Formula One: Hamilton prays for rain at blast-furnace Hockenheim

Hamilton arrives at the paddock of the Hockenheim racing circuit. PHOTO: DPA

HOCKENHEIM, Germany (AFP) - Lewis Hamilton fears that a prolongation of Europe's record-breaking heatwave could upset Mercedes bid for glory at their home German Grand Prix this weekend.

The defending five-time world champion, and current series leader, told reporters Thursday that he was hoping for rain and admitted that if the sweltering conditions continued Mercedes would be in trouble.

"I'd imagine, if it stays this hot, we're going to be in trouble," said Hamilton.

"We've got these hot races coming up, which are obviously not so easy for us so it's going to be a challenge.

"It's definitely a good thing if it rains! There's not really much we can do (about cooling problems) as it's a much bigger design issue that we have when it gets hot, so it's not so easy to change... Hopefully, this weekend will be ok."

Hamilton enjoyed a famous victory in last year's race when he won from 14th on the grid after title rival Sebastian Vettel crashed out of contention while leading in heavy rain.

But he struggled home fifth, with team-mate Valtteri Bottas third, in high temperatures at the Austrian Grand Prix last month when Mercedes were defeated for the first time this year.

Local weather reports recorded 40 deg C in the Hockenheim paddock on Thursday.

"Clearly it (cooling) is a big weakness in our package," said Bottas.

"We have a new upgrade for the cooling systems so that should be more efficient - and should give hopefully quite a few degrees of margin, but I'm not sure anyone expected to be racing in 40 degrees."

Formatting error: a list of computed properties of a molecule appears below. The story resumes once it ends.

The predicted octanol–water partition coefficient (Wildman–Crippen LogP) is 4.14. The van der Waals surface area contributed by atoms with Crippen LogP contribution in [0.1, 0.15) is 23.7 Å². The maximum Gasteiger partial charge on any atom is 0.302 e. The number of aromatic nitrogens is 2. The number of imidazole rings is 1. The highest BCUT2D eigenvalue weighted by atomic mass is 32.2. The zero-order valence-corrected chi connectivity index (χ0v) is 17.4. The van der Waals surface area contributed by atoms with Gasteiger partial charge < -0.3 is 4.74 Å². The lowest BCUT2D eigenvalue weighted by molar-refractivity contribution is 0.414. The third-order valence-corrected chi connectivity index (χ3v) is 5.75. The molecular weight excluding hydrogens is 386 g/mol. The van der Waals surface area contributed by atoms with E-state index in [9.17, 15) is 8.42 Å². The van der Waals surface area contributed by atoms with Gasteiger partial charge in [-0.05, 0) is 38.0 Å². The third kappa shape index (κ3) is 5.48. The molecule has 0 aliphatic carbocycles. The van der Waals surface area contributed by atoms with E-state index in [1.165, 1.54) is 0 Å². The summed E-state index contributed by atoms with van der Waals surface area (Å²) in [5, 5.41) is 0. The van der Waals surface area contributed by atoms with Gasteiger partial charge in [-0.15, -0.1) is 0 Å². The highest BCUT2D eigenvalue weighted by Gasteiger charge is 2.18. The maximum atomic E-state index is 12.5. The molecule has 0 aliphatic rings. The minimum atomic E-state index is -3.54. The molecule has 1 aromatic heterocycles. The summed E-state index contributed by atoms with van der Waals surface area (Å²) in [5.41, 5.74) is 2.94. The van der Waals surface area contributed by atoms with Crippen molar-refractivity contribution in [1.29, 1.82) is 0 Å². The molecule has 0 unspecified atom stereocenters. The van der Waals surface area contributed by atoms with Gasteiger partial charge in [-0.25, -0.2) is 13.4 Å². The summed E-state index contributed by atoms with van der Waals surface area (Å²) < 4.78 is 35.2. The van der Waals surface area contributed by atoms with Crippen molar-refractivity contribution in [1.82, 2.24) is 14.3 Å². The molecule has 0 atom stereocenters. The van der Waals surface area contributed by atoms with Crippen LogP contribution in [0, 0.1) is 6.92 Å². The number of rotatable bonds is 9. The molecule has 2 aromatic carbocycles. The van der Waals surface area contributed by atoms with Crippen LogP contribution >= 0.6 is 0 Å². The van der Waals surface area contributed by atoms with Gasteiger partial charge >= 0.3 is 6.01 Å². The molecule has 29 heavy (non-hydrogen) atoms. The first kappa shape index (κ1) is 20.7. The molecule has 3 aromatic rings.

Bottas is 39 points behind Hamilton in the championship following the Briton's home win at Silverstone two weeks ago, his seventh victory in 10 outings this year.

That spell of form has delivered his best start to a season.

"I was just reminiscing about my McLaren days and I think the most I had in a year was five wins," said Hamilton.

"Over all the years, I think we've maybe had 10 in a season, but never seven in the first 10 so it is definitely an outlier and something we are proud of."

Hamilton is the first driver since Michael Schumacher in 2004 to win so many of the opening 10 Grands Prix.

Schumacher ended that 18-race season with a record 13 wins, a target for the Englishman in the remaining 11 races.

He added that he would work on improving his qualifying as he seeks to add to his record 86 career poles.

"There are always things you can learn from these races, even though the last one was pretty strong, but there are still areas that can be better," he said.

"For example, qualifying is still not perfect yet. So I've got to work on that, but in general the race pace has been really strong."

Hamilton added that he also expects to see Ferrari and Red Bull improve their pace and said he welcomed the prospect.

"I hope it gets closer through the year," he said.

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